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A legendary stadium

Since 1947, this stadium has witnessed the dreams and aspirations of all Real Madrid fans come true.

THE JOURNEY TO BECOMING A SPORTING TEMPLE

In 1943, Santiago Bernabéu was named president of Real Madrid and soon set about launching one of his major projects: the construction of a stadium to meet the demands of an increasingly popular sport and a club that was in continual growth. With the support of club members and fans, who bought season tickets, and with an extraordinarily forward-thinking approach, the club began to build the new Estadio de Chamartín, which opened its doors on 14 December 1947.
 
Since then, the Santiago Bernabéu has been transformed to become an iconic venue within world sport. In 1952, further development work was undertaken to increase the stadium’s capacity and modernise the arena. In 1955, the club members unanimously voted that the stadium should be named after the president. In 1957, it became the best-lit stadium in the world, whilst in 1965, the club’s offices were moved to the arena.
 
Our second European Cup crown
In 1957, the stadium played host to the first of the four European Cup finals that the Santiago Bernabéu has witnessed to date. On 30 May, Real Madrid ran out 2-0 winners over Fiorentina, courtesy of goals from Alfredo Di Stéfano and Fransicso Gento, to lift the second continental crown in the club’s history.
 
Spain’s maiden European Nations’ Cup triumph
On 21 June 1964, our stadium hosted the European Nations’ Cup final, in which Spain overcame the Soviet Union in a 2-1 triumph to claim the country’s first piece of silverware.
 
Two European Cup finals in 11 years
There was still time for the Santiago Bernabéu to host another major European final before the decade was out. On this occasion, AC Milan and Ajax went head-to-head on 28 May 1969, with the Italians claiming a 4-1 win.

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In 1980, the madridista temple hosted another European Cup final. On 28 May, Nottingham Forest secured a 1-0 success over Hamburg.
 
Venue of 1982 World Cup
Ahead of the 1982 World Cup in Spain and with Luis de Carlos serving as the club’s president, a major redevelopment project was undertaken, with a number of improvements made to the facilities and a large number of seats protected from the elements courtesy of a roof that partially covered three stands. The lighting was once against reinforced and the best video scoreboards of the era were unveiled. During the 1982 World Cup, the Santiago Bernabéu hosted all of the matches in one of the groups and the showpiece, in which Italy saw off Germany in a 3-1 triumph.
 
The 90s
Under the stewardship of Ramón Mendoza, further redevelopment work was completed that greatly changed the face of the stadium, both internally and externally. Third tiers were added to the stands behind the goals and in the west stands, whilst four towers were erected in each corner to facilitate entry and evacuation and a retractable roof was installed on the east stand.
 
A new century
Florentino Pérez’s arrival as president in 2000 saw the launch of major plans to develop the Santiago Bernabéu. This phase would result in the modernisation of the facility and the construction of an office building on the façade of calle Padre Damián, whilst the project also revolutionised the concept of stadium use by turning it into an asset for the club on non-matchdays with the new Tour Bernabéu, several restaurants and the greatest sports store in the world.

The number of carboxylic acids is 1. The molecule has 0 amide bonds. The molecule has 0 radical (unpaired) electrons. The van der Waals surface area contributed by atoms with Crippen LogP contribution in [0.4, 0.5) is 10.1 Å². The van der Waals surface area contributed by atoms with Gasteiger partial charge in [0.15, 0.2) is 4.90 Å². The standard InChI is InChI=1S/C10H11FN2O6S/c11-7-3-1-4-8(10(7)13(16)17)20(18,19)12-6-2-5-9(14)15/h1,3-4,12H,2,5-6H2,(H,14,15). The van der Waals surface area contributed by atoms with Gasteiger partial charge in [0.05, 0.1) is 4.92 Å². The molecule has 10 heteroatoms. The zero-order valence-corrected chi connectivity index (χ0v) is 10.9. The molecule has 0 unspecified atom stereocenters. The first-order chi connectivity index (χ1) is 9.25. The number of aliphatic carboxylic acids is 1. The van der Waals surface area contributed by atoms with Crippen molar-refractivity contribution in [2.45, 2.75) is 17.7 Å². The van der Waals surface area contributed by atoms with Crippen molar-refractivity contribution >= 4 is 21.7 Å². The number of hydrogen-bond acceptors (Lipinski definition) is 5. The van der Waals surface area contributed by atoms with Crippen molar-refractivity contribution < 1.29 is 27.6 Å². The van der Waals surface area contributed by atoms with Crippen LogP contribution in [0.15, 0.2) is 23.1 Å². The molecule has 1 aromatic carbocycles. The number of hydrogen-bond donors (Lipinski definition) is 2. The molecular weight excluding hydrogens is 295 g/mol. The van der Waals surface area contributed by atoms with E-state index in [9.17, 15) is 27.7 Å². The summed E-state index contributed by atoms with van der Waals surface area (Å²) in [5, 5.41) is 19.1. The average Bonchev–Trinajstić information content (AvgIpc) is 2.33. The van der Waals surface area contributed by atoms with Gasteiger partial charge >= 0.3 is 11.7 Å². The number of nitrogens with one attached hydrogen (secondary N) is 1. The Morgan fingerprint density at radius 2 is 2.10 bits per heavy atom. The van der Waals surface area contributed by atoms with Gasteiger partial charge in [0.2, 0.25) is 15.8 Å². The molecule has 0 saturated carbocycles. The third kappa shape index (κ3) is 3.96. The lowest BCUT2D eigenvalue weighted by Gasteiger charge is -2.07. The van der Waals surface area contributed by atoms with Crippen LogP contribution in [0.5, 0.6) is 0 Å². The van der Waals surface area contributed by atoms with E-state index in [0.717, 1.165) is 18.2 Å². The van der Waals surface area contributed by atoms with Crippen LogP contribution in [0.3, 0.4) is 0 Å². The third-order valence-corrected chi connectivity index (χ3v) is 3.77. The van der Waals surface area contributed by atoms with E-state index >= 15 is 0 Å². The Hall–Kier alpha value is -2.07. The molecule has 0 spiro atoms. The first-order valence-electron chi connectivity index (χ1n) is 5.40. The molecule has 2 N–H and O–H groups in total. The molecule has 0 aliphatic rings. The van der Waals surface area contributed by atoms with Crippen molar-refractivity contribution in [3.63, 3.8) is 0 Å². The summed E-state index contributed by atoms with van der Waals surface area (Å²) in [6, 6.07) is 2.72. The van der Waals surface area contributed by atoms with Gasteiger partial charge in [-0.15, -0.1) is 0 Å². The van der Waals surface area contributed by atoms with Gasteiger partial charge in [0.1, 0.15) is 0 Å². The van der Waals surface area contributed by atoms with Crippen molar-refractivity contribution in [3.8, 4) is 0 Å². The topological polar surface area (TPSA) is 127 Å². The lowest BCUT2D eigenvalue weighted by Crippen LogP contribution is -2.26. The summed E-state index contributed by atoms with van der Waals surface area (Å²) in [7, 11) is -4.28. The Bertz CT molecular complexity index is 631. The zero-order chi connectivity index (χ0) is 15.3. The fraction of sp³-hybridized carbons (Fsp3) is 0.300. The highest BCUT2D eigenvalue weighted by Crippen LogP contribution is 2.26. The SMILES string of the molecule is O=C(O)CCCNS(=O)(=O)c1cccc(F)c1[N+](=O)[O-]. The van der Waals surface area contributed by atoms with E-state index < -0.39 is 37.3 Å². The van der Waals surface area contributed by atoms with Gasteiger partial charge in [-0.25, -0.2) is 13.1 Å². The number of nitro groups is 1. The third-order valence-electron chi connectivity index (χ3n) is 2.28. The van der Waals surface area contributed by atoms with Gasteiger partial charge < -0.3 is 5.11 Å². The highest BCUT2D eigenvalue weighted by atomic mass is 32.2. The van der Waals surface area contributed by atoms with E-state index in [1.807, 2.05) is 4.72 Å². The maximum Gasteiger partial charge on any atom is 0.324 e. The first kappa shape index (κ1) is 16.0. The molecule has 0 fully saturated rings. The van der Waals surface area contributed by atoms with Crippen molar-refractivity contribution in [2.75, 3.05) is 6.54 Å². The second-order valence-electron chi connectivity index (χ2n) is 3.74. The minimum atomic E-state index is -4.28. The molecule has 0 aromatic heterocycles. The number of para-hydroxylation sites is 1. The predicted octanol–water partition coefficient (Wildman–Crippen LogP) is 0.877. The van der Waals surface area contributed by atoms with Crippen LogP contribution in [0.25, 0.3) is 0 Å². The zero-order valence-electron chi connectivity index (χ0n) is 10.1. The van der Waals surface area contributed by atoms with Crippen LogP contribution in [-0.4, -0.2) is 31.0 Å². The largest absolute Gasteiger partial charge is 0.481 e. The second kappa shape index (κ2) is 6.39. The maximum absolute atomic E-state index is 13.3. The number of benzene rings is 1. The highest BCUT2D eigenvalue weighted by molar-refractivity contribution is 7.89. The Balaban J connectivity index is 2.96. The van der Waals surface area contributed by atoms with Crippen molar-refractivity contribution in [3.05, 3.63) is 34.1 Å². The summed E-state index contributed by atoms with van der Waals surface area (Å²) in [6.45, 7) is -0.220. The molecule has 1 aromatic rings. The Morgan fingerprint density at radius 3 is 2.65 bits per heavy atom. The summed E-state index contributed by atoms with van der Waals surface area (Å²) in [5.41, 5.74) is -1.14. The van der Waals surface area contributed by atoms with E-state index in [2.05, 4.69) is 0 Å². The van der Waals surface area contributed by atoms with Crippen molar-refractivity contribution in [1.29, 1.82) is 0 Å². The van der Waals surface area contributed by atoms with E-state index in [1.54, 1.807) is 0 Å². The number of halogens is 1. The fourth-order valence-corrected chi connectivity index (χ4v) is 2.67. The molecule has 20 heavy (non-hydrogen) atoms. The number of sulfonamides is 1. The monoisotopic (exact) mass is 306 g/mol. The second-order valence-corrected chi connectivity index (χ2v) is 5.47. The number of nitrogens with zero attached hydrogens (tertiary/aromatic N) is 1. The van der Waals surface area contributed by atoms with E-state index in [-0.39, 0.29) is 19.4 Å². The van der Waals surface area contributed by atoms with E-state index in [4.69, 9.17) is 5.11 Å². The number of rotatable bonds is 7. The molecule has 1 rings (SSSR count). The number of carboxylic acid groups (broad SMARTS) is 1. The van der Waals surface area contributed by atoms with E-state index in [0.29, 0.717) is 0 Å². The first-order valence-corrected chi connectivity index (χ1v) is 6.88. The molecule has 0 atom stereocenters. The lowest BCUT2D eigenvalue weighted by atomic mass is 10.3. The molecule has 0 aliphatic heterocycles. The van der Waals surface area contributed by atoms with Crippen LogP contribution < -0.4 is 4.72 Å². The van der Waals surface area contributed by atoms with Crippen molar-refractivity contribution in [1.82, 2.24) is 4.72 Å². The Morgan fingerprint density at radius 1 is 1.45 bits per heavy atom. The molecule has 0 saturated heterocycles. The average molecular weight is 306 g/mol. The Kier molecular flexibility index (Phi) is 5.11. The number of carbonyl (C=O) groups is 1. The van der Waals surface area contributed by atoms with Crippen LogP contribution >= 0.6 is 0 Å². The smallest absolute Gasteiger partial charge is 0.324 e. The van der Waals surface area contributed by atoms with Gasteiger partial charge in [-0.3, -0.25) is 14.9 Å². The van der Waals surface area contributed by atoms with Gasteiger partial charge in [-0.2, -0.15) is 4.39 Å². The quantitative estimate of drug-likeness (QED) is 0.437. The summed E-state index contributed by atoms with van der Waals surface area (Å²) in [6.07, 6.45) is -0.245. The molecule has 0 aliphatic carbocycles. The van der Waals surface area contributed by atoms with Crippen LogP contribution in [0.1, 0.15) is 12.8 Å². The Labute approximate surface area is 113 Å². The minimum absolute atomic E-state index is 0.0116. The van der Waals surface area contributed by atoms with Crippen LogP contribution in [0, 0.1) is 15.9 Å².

On 29 September 2002, as a part of the celebrations to mark Real Madrid’s centenary year, our stadium hosted a sporting event that wasn’t related to football. Cycling’s Vuelta de España finished in the stadium with a time trial in which the finishing line was on the Santiago Bernabéu pitch.
 
Elite Stadium
The investments made on the Santiago Bernabéu since the start of the century reaped their rewards in 2007, when UEFA awarded the stadium Elite Stadium status. This is the highest category conferred by the European organisation and a requirement for the stadium to continue hosting major finals.
 
2010 Champions League final
Thirty years on from the last time it hosted a final of Europe’s elite club competition, the stadium witnessed the meeting between Inter Milan and Bayern Munich on 22 May 2010, in which the Italians tasted glory courtesy of a 2-0 success.
 
Historic Copa Libertadores final
Footballing history was rewritten on 9 December 2018, when, for the first time, the Copa Libertadores final was staged outside of the American continent, with the Santiago Bernabéu chosen as the host venue. Following the 2-2 stalemate at La Bombonera, the decider saw River Plate beat Boca Juniors 3-1.
 
Other major sporting events
Real Madrid have contested two Intercontinental Cup finals and a pair of UEFA Cup finals on the Santiago Bernabéu pitch. The winners of both competitions were decided following two-legged finals. In the Intercontinental Cup we faced Peñarol, in 1960 and 1966, whilst the two victorious UEFA Cup finals were against Videoton (1985) and Köln (1986).
 
Our stadium has also hosted 36 Spanish Cup finals.
 
The legacy of Real Madrid, the greatest club of all time, has been forged at the Santiago Bernabéu. On the pitch, the dreams and aspirations of all Real Madrid supporters come true. Over the course of the past decade, we have seen our team lift four European Cups in five years. In 2018, for the first time, a club clinched the European Cups in both football and basketball and the two teams came together to celebrate the feat on the pitch at the madridista temple.

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